It’s sometimes said that once you are justified God can never be angry with you again. This is true if by “anger” you mean “condemnation.” But as any parent can testify, deep love for one’s children does not eradicate righteous anger for their disobedience. Our anger, actually, can be for their good. The same is true of God and his anger toward us as his justified, adopted children.

John Calvin writes:

For the other side we see that God, while not ceasing to love his children, is wondrously angry toward them; not because he is disposed of himself to hate them, but because he would frighten them by the feeling of his wrath in order to humble their fleshly pride, shake off their sluggishness, and arouse them to repentance. Therefore, at the same time they conceive him to be at once angry and merciful toward them, or toward their sins. For they unfeignedly pray that his wrath be averted, while with tranquil confidence they nevertheless flee to him for refuge. (Inst. 3.2.12)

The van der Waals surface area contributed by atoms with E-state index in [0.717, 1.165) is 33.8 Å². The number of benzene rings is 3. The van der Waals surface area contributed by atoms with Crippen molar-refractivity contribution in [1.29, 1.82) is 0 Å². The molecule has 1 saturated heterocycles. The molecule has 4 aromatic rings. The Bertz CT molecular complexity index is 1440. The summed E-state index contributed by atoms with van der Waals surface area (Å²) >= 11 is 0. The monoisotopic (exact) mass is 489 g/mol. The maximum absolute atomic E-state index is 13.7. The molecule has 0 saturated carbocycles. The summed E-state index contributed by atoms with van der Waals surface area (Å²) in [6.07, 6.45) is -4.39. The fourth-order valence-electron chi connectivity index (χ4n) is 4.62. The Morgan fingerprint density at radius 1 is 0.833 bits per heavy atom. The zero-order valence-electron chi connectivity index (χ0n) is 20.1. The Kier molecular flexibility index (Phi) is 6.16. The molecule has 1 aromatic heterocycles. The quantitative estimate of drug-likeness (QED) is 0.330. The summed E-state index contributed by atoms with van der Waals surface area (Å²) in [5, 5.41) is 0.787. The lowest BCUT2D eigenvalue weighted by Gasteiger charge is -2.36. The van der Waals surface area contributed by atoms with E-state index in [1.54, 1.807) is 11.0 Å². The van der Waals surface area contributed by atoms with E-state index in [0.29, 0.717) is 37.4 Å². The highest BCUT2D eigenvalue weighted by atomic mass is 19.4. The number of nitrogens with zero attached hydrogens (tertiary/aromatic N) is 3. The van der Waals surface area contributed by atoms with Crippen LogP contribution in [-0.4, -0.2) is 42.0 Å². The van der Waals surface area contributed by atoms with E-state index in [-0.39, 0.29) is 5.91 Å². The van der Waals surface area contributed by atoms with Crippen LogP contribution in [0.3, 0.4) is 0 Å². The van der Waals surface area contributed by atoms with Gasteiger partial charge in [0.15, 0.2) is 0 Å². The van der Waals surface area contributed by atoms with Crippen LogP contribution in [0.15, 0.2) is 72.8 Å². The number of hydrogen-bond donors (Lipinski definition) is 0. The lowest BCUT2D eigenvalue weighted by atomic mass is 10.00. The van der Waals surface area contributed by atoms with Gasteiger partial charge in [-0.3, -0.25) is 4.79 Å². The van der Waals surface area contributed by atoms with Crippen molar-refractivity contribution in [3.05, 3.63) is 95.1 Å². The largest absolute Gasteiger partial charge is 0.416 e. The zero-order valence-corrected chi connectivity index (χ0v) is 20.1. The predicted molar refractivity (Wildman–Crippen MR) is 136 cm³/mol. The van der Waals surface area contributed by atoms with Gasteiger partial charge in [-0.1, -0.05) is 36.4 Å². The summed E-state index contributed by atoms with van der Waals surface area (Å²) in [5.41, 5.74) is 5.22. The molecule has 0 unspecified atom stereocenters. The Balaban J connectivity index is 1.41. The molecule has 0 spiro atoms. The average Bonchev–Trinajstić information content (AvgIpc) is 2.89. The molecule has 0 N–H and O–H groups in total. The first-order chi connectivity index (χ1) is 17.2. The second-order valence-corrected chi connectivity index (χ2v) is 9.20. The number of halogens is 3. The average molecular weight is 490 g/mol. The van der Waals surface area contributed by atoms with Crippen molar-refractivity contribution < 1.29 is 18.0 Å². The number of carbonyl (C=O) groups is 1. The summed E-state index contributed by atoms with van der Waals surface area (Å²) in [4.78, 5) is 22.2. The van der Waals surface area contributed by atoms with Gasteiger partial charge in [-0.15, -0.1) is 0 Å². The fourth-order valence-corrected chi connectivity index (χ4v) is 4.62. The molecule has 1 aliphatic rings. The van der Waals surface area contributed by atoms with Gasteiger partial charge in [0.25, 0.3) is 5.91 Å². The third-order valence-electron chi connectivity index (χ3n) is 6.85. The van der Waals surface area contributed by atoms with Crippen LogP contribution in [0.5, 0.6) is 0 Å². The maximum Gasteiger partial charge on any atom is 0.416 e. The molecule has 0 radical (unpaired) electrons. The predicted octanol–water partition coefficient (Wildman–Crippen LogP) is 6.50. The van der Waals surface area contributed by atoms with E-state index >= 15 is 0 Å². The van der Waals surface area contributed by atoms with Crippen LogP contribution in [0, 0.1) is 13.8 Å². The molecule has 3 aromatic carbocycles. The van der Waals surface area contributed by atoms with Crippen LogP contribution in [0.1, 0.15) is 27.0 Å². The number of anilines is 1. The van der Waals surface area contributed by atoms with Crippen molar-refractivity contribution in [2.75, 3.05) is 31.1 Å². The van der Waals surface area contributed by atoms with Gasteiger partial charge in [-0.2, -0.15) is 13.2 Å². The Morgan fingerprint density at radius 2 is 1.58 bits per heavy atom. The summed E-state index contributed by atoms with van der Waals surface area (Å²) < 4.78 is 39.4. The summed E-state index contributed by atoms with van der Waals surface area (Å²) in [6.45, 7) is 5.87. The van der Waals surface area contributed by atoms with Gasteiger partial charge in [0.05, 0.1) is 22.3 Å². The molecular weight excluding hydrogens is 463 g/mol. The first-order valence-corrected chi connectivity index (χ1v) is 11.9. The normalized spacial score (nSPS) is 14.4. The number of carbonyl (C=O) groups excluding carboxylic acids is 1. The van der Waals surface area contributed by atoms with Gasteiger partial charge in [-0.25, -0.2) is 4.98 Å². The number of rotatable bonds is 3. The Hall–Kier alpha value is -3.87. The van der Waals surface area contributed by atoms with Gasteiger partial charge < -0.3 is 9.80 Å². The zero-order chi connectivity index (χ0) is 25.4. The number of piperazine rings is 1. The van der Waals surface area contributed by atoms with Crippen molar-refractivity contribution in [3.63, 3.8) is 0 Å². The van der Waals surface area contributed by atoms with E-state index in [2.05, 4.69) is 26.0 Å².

Rather than thinking God hates us when we don’t measure up or imagining that we can never do anything to upset him now that we are his children, I suggest we start using the phrase “wondrously angry.” God is always for us. But he can be “wondrously angry” with us when we defy him. In fact, he’s for us so much he will discipline us for sin and flash his wrath that we might be moved to repentance.